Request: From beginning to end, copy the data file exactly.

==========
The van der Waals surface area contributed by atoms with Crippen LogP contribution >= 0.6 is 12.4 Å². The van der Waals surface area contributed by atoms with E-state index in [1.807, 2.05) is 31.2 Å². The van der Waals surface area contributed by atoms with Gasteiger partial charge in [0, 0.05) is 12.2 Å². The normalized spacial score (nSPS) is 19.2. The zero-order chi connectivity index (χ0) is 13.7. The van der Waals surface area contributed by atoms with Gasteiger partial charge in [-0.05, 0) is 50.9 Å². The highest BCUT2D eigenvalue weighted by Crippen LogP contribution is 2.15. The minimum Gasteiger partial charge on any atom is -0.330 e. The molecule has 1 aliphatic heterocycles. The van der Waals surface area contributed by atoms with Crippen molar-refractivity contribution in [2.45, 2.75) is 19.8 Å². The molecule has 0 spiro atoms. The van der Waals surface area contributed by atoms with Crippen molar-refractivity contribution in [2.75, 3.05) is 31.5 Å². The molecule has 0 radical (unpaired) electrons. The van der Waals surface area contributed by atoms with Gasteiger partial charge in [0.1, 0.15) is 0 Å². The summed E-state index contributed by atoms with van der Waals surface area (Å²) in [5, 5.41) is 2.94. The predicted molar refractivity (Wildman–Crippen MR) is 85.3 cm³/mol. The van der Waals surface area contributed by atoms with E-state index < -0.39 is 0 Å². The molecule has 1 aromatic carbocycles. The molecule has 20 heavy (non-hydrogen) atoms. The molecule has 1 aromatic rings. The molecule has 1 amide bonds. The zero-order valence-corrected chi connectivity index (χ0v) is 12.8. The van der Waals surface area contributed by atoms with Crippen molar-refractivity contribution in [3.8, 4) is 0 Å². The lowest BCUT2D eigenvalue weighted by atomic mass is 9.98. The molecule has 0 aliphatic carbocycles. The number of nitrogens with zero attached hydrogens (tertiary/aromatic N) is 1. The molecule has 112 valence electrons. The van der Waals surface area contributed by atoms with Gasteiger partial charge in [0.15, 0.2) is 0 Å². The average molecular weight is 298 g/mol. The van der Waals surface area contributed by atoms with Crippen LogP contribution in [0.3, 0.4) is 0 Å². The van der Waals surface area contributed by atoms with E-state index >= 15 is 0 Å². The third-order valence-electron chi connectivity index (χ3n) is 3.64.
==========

The van der Waals surface area contributed by atoms with Crippen LogP contribution >= 0.6 is 12.4 Å². The van der Waals surface area contributed by atoms with E-state index in [1.807, 2.05) is 31.2 Å². The van der Waals surface area contributed by atoms with Gasteiger partial charge in [0, 0.05) is 12.2 Å². The normalized spacial score (nSPS) is 19.2. The zero-order chi connectivity index (χ0) is 13.7. The van der Waals surface area contributed by atoms with Gasteiger partial charge in [-0.05, 0) is 50.9 Å². The highest BCUT2D eigenvalue weighted by Crippen LogP contribution is 2.15. The minimum Gasteiger partial charge on any atom is -0.330 e. The molecule has 1 aliphatic heterocycles. The van der Waals surface area contributed by atoms with Crippen molar-refractivity contribution in [2.45, 2.75) is 19.8 Å². The molecule has 0 spiro atoms. The van der Waals surface area contributed by atoms with Crippen molar-refractivity contribution in [2.75, 3.05) is 31.5 Å². The molecule has 0 radical (unpaired) electrons. The van der Waals surface area contributed by atoms with Gasteiger partial charge in [0.1, 0.15) is 0 Å². The summed E-state index contributed by atoms with van der Waals surface area (Å²) in [5, 5.41) is 2.94. The predicted molar refractivity (Wildman–Crippen MR) is 85.3 cm³/mol. The van der Waals surface area contributed by atoms with E-state index < -0.39 is 0 Å². The molecule has 1 aromatic carbocycles. The molecule has 20 heavy (non-hydrogen) atoms. The molecule has 1 aromatic rings. The molecule has 1 amide bonds. The zero-order valence-corrected chi connectivity index (χ0v) is 12.8. The van der Waals surface area contributed by atoms with Crippen molar-refractivity contribution in [3.8, 4) is 0 Å². The lowest BCUT2D eigenvalue weighted by atomic mass is 9.98. The molecule has 0 aliphatic carbocycles. The number of nitrogens with zero attached hydrogens (tertiary/aromatic N) is 1. The molecule has 112 valence electrons. The van der Waals surface area contributed by atoms with Gasteiger partial charge in [0.15, 0.2) is 0 Å². The average molecular weight is 298 g/mol. The van der Waals surface area contributed by atoms with Crippen LogP contribution in [0.3, 0.4) is 0 Å². The van der Waals surface area contributed by atoms with E-state index >= 15 is 0 Å². The third-order valence-electron chi connectivity index (χ3n) is 3.64.